I have been revisiting some of my old travel writing, from long before these pages were a twinkle in my eye. These were pieces I wrote for friends which I emailed around- and got promptly told off for being far too wordy. Nothing changes. I thought I’d add some of them to this site and let you wander through some of my journeys past.
This first account is from a trip I did while working in Niger, in West Africa, in December 2005. I had to visit a program in Mauritania for a few days, and had arranged a flight from Niamey to Nouakchott. Needless to say, being West Africa, all did not go according to plan…
How Not to get to Nouakchott
Last night I dreamt I went to Nouakchott again.
Actually, it was last week. And it was more of a waking nightmare really.
It was with a certain amount of trepidation that I headed off to the airport. I haven’t heard many wonderful things about airlines in West Africa, and this time I was flying with some of the old favourites- Air Burkina, Air Senegal, Air Mauritanie- and with a corker of an itinerary that saw me going from Niamey to Ouaggadougou, Ouagga to Bamako, Bamako to Dakar, then an overnight in Dakar before flying on to Mauritania the next morning. (West African airlines operate a lot like bus companies- they just swing past and stop at as many different places along the way in the hope of attracting passengers). It sounded like such fun I just couldn’t wait.
But I got to the airport at two o’clock on a stifling sun-seared Saturday afternoon, and the Air Burkina Fokker Fellowship managed to make it into the air without too much complaining. There is always a sense of incredible faith in the laws of physics when strapped into some of these aircraft, an acute awareness that what you are doing is ever so slightly at the edge of what ought to be possible, that you are effectively in a controlled hurtle skywards and hanging from a very fine thread while flaps and ailerons and elevators try and keep you from settling into an easy tumble. The safety briefing before take-off consisted of pointing out the exits and directing people to the emergency card in the seat-pockets; one is not filled with a sense that people would know what to do if anything serious happened. But despite all, we touched down safely in Ougadougou, and it was hot and dry, and trouble kicked in.
What the Dougou?
Some facts about Ouagadougou:
Q. What is it?
A. It’s the capital city of Burkina Faso
Q. Burkina where?
Q. That’s a country?
A. Yes. Some of you might remember it as Upper Volta. But probably not, as its name was changed before most of you were born, or at least before you were looking at maps of West Africa.
Q. So what do you call people from Burkina Faso then? Fasists?
A. No. They’re called Burkinabe.
Q. Was there ever a Lower Volta?
Q. What’s a Volta anyway?
A. A river.
Q. So how do you pronounce Ouagadougou?
A. Pretty much how it’s spelt. Wag-A-Doo-Goo.
Q. That’s funny. Do you think that might be the coolest sounding city name in all the earth?
A. Quite possibly, though it’s got competition with Woolloomoolloo.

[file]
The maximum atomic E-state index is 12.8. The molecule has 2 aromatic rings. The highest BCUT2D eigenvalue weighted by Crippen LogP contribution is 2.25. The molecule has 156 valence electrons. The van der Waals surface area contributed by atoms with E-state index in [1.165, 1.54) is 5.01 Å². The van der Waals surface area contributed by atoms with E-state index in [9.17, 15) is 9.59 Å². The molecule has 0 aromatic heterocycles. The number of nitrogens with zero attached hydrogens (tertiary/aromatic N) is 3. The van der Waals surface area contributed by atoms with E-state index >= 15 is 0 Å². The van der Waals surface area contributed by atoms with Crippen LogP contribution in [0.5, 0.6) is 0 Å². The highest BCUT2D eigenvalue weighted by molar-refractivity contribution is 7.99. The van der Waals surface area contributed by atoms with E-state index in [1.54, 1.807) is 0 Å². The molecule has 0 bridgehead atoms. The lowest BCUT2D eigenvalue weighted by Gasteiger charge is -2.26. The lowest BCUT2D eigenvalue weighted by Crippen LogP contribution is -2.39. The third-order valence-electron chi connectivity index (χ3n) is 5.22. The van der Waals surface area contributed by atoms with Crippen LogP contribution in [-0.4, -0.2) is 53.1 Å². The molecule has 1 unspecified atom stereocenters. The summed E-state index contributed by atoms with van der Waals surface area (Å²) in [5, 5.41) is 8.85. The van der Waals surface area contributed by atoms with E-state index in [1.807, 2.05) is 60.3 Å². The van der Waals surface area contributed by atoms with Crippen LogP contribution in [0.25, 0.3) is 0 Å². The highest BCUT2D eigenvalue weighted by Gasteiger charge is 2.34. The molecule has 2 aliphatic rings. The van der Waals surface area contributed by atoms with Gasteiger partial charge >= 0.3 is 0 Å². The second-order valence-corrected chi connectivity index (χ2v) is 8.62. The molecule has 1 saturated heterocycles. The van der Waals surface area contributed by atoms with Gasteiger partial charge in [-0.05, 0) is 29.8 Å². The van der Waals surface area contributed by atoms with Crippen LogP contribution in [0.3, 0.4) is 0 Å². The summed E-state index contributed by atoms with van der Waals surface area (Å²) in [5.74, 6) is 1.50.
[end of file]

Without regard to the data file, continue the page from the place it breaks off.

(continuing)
Q. So what does Ouagadougou mean?
A. Literally translated, it means “Take your Dougou and wag it”.
A. Yes. Infact they were going to call it “Ouagle-adougou” but they
decided that was just silly.
Q. Uh-huh. And what, exactly, is a Dougou?
A. If you don’t already have one, you don’t need to know.
Q. So, erm, not wanting to change the subject or anything, but why would somebody Want To Go To Ougadougou?
A. I have absolutely no idea.
I left the arrivals hall after getting let out of immigration with a ‘Transit’ stamp in my passport and went over to departures, fifty paces away. I stood in line behind an older Senegalese gentleman with a worried expression. The line was very long, but after a few minutes of not getting anywhere, somebody told us both this was the Air France line and we shouldn’t bother standing there. So we went forward to the front of the checkin hall and found a little printed notice on the door saying that the Air Senegal flight was delayed from 8 that evening until 6 the next morning. Super. We sat outside for a while, waiting for somebody from Air Senegal to show up so we could shout at them. None came. I chatted to a french guy sitting on the step next to me who was waiting for his partner to arrive on another flight. He’d been living in Mauritania for 4 years and he told me how to get overland to Nouakchott from Dakar if I missed my connection in Dakar. It sounded fun. I sort of hoped I would. The worried-looking Senegalese gentleman on the other side of me was called Theodore and told me he was staying at a Catholic guest-house not far away that was cheap, and did I want to share a taxi with him. This sounded like a good option, so having no better ideas as to what to do, I headed off with him and found myself at a very pleasant little compound a ten minute drive from the airport in the city centre. The place was clean, quiet, safe and friendly, and best of all clocked in at less than 10 bucks a night.
Now, a brief shout-out to all you Catholics reading this (assuming you’re out there). For those of you who have spent time in Africa, and particularly with Christian organizations, you’ll know that alcohol among African Christians is a bit of a no-no. But the wonderful thing about Catholics, the world over, is that any time is a good time to have a drink (a worldview I share, having grown up in France). At dinner it was a choice of wine or beer, and some sangria thrown in the mix as well, all of which were passed around long before anyone thought to offer me something soft, which was fine by me. With my beer I gnawed on pieces of sheep or goat. This included foot. I distinctly recall sucking on a hoof.
3.30am. There’s nothing fun about getting up before 6am, whatever the context. The taxi got us to the airport, and it was forebodingly quiet. The printed paper notice was still stuck to the door, but somebody had come along with black marker and crossed out ‘6am’ and written ‘arrives 4pm’ instead.